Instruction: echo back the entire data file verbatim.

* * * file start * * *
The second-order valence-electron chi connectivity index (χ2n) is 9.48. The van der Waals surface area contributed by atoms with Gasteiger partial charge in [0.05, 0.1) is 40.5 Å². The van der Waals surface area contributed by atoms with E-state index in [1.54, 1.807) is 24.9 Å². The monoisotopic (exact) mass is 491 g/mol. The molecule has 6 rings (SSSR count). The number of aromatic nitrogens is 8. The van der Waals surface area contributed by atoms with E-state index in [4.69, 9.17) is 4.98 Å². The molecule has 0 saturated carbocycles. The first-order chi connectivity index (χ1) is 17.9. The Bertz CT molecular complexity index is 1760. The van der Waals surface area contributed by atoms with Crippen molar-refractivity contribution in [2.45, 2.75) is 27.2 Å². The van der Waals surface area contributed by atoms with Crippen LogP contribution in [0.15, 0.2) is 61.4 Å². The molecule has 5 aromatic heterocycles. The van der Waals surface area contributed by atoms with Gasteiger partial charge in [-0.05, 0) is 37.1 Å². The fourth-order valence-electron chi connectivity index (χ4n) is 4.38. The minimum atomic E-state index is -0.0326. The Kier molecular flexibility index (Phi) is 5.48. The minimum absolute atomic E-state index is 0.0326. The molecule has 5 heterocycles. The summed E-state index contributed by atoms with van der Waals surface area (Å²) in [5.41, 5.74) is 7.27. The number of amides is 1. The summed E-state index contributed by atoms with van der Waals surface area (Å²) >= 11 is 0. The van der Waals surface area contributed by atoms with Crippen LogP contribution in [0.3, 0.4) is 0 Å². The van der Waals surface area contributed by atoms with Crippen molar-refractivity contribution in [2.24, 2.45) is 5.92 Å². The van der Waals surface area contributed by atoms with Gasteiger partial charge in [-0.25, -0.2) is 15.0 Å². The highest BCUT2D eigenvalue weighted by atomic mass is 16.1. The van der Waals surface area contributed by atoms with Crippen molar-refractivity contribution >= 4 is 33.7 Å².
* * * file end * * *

The second-order valence-electron chi connectivity index (χ2n) is 9.48. The van der Waals surface area contributed by atoms with Gasteiger partial charge in [0.05, 0.1) is 40.5 Å². The van der Waals surface area contributed by atoms with E-state index in [1.54, 1.807) is 24.9 Å². The monoisotopic (exact) mass is 491 g/mol. The molecule has 6 rings (SSSR count). The number of aromatic nitrogens is 8. The van der Waals surface area contributed by atoms with E-state index in [4.69, 9.17) is 4.98 Å². The molecule has 0 saturated carbocycles. The first-order chi connectivity index (χ1) is 17.9. The Bertz CT molecular complexity index is 1760. The van der Waals surface area contributed by atoms with Crippen molar-refractivity contribution in [2.45, 2.75) is 27.2 Å². The van der Waals surface area contributed by atoms with Crippen LogP contribution in [0.15, 0.2) is 61.4 Å². The molecule has 5 aromatic heterocycles. The van der Waals surface area contributed by atoms with Gasteiger partial charge in [-0.05, 0) is 37.1 Å². The fourth-order valence-electron chi connectivity index (χ4n) is 4.38. The minimum atomic E-state index is -0.0326. The Kier molecular flexibility index (Phi) is 5.48. The minimum absolute atomic E-state index is 0.0326. The molecule has 5 heterocycles. The summed E-state index contributed by atoms with van der Waals surface area (Å²) in [5.41, 5.74) is 7.27. The number of amides is 1. The summed E-state index contributed by atoms with van der Waals surface area (Å²) >= 11 is 0. The van der Waals surface area contributed by atoms with Crippen LogP contribution in [0.3, 0.4) is 0 Å². The van der Waals surface area contributed by atoms with Crippen molar-refractivity contribution in [2.24, 2.45) is 5.92 Å². The van der Waals surface area contributed by atoms with Gasteiger partial charge in [-0.25, -0.2) is 15.0 Å². The highest BCUT2D eigenvalue weighted by atomic mass is 16.1. The van der Waals surface area contributed by atoms with Crippen molar-refractivity contribution >= 4 is 33.7 Å².